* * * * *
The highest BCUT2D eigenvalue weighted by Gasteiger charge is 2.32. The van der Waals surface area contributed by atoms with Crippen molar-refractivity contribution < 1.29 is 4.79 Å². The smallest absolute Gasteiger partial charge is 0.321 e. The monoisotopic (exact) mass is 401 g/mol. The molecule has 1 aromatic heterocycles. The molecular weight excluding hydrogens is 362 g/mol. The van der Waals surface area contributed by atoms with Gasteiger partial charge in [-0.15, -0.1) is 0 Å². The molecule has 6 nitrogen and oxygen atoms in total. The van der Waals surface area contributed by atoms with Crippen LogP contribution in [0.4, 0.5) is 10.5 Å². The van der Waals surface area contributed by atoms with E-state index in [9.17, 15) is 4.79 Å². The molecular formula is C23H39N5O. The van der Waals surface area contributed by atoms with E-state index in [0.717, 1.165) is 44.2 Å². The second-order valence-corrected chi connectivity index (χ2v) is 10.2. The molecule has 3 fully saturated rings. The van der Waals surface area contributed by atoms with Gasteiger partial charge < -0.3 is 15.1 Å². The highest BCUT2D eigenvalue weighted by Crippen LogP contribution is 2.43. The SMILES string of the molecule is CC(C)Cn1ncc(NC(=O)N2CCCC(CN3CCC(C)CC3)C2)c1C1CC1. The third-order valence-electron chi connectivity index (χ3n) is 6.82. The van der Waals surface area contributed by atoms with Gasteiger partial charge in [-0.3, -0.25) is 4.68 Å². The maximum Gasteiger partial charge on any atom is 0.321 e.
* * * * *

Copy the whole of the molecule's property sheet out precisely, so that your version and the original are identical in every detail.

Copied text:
The highest BCUT2D eigenvalue weighted by Gasteiger charge is 2.32. The van der Waals surface area contributed by atoms with Crippen molar-refractivity contribution < 1.29 is 4.79 Å². The smallest absolute Gasteiger partial charge is 0.321 e. The monoisotopic (exact) mass is 401 g/mol. The molecule has 1 aromatic heterocycles. The molecular weight excluding hydrogens is 362 g/mol. The van der Waals surface area contributed by atoms with Gasteiger partial charge in [-0.15, -0.1) is 0 Å². The molecule has 6 nitrogen and oxygen atoms in total. The van der Waals surface area contributed by atoms with Crippen LogP contribution in [0.4, 0.5) is 10.5 Å². The van der Waals surface area contributed by atoms with E-state index in [9.17, 15) is 4.79 Å². The molecular formula is C23H39N5O. The van der Waals surface area contributed by atoms with E-state index in [0.717, 1.165) is 44.2 Å². The second-order valence-corrected chi connectivity index (χ2v) is 10.2. The molecule has 3 fully saturated rings. The van der Waals surface area contributed by atoms with Gasteiger partial charge < -0.3 is 15.1 Å². The highest BCUT2D eigenvalue weighted by Crippen LogP contribution is 2.43. The SMILES string of the molecule is CC(C)Cn1ncc(NC(=O)N2CCCC(CN3CCC(C)CC3)C2)c1C1CC1. The third-order valence-electron chi connectivity index (χ3n) is 6.82. The van der Waals surface area contributed by atoms with Gasteiger partial charge in [-0.3, -0.25) is 4.68 Å². The maximum Gasteiger partial charge on any atom is 0.321 e.